Most of us encounter the 6 Aristotelean elements of Drama in an English course in high school in concert with a handful of creative writing standards we are taught like Gustav Freytag’s Pyramid of Dramatic Structure, or Northrop Frye’s U-shaped patterns of dramatic structure, etc.
These were essentially the tools utilized to assess our ability to comprehend the stories we read in high school, and ultimately to measure the efficacy of our ability to imitate these structures through creative writing exercises like writing prompts and short stories.
But like many lessons in secondary education, these tools are absorbed, assessed, and rarely revisited explicitly unless the student pursues higher education in a field that demands continued exploration of the subject. Since the recent academicization of playwriting, more and more dramatic writing scholars are met with Poetics by Aristotle, and certain aspects of its content are reviewed, referenced, and reinforced to both comprehend and measure the efficacy of our plays. We are met with questions like, “Could you identify the plot?” and “Who is the main character?” Some of these questions cause anxiety and lead to creative roadblocks because the process of creative writing can become intimate and such interrogation quite often appears intrusive. While it is a skill we must develop in our field, not everyone is comfortable discussing their intimate life in public. In this essay, I intend to provide a brief elemental breakdown of the 6 Aristotelean elements of Drama to hopefully eliminate some of the anxiety around its use in academia and other writing workshops we frequent in our respective playwriting careers.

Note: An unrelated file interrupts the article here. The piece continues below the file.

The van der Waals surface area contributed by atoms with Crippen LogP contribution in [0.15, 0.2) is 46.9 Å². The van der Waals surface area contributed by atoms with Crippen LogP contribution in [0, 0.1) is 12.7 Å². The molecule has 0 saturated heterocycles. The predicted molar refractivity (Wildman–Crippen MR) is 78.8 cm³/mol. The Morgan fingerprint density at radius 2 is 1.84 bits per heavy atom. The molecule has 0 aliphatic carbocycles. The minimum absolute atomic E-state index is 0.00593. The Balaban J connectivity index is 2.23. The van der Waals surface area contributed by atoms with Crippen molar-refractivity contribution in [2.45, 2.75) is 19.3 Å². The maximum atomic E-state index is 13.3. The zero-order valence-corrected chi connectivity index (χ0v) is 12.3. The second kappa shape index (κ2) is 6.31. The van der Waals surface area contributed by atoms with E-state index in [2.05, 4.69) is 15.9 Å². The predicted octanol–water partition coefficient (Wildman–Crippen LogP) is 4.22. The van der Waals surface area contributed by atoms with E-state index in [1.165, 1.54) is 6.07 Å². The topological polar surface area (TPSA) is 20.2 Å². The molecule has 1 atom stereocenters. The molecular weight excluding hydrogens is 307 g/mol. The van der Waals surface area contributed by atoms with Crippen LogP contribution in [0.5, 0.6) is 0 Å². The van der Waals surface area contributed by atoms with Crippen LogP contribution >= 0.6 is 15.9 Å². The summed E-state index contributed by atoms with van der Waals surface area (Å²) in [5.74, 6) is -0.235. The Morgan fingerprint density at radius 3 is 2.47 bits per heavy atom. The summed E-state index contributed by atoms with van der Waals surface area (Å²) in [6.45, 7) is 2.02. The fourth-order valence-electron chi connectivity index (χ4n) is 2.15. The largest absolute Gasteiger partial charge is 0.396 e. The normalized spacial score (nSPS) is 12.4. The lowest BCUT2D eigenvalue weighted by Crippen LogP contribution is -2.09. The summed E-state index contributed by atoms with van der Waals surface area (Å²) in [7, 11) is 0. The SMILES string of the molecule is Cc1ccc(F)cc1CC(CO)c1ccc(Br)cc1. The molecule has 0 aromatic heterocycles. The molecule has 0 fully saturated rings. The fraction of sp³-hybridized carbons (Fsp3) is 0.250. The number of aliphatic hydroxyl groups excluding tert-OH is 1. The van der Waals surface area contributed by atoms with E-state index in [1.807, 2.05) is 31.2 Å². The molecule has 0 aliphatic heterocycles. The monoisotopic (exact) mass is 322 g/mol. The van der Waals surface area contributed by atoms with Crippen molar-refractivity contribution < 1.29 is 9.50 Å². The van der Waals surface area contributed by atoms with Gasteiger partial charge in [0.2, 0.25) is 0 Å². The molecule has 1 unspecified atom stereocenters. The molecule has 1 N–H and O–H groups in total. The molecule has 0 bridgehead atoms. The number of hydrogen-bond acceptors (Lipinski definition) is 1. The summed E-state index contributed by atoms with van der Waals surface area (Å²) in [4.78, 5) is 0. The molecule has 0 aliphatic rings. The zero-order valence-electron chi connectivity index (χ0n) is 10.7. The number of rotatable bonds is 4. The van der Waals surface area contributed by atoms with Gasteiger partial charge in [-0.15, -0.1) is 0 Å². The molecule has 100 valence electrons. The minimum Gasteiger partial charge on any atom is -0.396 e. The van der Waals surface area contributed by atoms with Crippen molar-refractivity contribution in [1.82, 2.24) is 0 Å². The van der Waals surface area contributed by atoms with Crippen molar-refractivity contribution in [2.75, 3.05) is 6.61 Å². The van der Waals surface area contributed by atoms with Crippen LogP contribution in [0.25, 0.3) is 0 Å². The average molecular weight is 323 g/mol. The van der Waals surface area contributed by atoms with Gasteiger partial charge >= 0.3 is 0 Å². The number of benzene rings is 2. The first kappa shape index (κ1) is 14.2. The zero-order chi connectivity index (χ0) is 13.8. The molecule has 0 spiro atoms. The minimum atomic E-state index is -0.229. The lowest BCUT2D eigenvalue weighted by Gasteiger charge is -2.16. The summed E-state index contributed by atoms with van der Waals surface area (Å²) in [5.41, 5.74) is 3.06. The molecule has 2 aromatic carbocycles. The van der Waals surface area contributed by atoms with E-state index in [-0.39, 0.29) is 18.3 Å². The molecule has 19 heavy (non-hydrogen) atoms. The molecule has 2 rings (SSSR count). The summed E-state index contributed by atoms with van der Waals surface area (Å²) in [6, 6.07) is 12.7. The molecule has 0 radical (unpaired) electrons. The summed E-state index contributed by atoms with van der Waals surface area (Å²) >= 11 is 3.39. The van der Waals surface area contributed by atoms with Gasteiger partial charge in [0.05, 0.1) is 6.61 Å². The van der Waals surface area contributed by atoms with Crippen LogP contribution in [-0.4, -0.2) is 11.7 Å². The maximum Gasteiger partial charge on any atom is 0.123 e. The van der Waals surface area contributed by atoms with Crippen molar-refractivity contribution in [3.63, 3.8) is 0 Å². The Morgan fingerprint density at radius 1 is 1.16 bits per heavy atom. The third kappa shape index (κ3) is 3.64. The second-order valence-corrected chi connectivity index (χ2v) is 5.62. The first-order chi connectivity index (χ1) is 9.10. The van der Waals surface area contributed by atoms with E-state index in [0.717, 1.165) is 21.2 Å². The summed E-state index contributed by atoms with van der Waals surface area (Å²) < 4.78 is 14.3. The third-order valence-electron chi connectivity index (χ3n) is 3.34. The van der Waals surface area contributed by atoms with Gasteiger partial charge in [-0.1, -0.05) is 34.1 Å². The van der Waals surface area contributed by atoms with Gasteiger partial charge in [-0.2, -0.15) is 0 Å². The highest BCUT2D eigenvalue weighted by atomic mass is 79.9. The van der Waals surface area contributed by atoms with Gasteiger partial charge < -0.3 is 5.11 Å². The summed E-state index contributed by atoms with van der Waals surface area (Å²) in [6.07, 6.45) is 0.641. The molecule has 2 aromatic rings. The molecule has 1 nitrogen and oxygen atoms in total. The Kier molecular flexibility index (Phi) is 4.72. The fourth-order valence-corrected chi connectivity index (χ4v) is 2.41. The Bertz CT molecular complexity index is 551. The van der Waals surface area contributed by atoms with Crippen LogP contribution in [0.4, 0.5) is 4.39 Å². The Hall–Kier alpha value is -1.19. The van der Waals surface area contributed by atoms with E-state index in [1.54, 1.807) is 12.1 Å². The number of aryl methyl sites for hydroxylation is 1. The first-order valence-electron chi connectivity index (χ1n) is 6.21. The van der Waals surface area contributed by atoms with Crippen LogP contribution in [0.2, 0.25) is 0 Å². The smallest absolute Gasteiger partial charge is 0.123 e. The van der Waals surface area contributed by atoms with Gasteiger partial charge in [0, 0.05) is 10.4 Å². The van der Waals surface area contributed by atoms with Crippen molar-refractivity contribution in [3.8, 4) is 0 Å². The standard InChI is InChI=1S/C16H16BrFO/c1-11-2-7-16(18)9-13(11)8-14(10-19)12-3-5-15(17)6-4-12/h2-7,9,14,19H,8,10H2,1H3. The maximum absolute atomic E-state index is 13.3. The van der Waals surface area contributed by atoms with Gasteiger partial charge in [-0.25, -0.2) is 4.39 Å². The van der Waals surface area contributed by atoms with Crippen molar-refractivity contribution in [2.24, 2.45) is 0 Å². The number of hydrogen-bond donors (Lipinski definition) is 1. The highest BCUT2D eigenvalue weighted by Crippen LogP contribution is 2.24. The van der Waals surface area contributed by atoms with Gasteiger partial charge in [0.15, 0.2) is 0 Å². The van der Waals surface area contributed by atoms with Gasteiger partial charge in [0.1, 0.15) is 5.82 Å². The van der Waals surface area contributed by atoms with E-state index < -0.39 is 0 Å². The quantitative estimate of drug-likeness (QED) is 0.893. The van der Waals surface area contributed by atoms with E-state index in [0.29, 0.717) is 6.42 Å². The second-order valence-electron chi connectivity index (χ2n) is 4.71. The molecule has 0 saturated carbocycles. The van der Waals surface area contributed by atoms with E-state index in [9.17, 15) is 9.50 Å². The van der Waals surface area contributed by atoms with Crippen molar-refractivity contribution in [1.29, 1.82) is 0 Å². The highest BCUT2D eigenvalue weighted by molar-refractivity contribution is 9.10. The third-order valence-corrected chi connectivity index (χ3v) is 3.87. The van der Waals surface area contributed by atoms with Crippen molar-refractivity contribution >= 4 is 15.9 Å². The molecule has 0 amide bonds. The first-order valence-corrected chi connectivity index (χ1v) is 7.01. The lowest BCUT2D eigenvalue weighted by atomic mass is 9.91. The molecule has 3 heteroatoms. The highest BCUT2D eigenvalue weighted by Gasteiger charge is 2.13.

The 6 Aristotelean elements are plot, character, thought, diction, spectacle, and song. Below are the definitions I utilize to better understand the way in which each element helps me build a play. It is important to note that these elements are already at work in our playwriting, but the more we can identify them, the better we can employ each element, or not.
1) PLOT = What, the main action, which can be described through the character’s objectives. For example, in Lorraine Hansberry’s definitive play, A Raisin in the Sun, the patriarch is dead and his financially fraught family awaits his life insurance check. The eldest son Walter Lee wants to utilize the check to open a liquor store, while his sister Beneatha wants to use the money to pay her college tuition, and their mother Lena Younger, the lawful beneficiary of the coveted insurance check, and therefore has the authority to make the ultimate decision about how to invest it and why. The major dramatic question that is explored through the action in the play is: What to do with dad’s life insurance check?
2) CHARACTER (COMMUNITY) = Who, the protagonist and their relationship to the other characters and to the world they inhabit. I tend to substitute the Aristotelean term character for community to describe more ensemble driven plays. In a rare interview, Hansberry discusses how a traditional protagonist never fully emerges in A Raisin in the Sun; (https://youtu.be/ZkFR_6DGJ3o). While Walter Lee talks the most, his sister Beneatha is certainly an ambitious runner up, and similar arguments are made for their mother Lena. I suppose it depends on the production.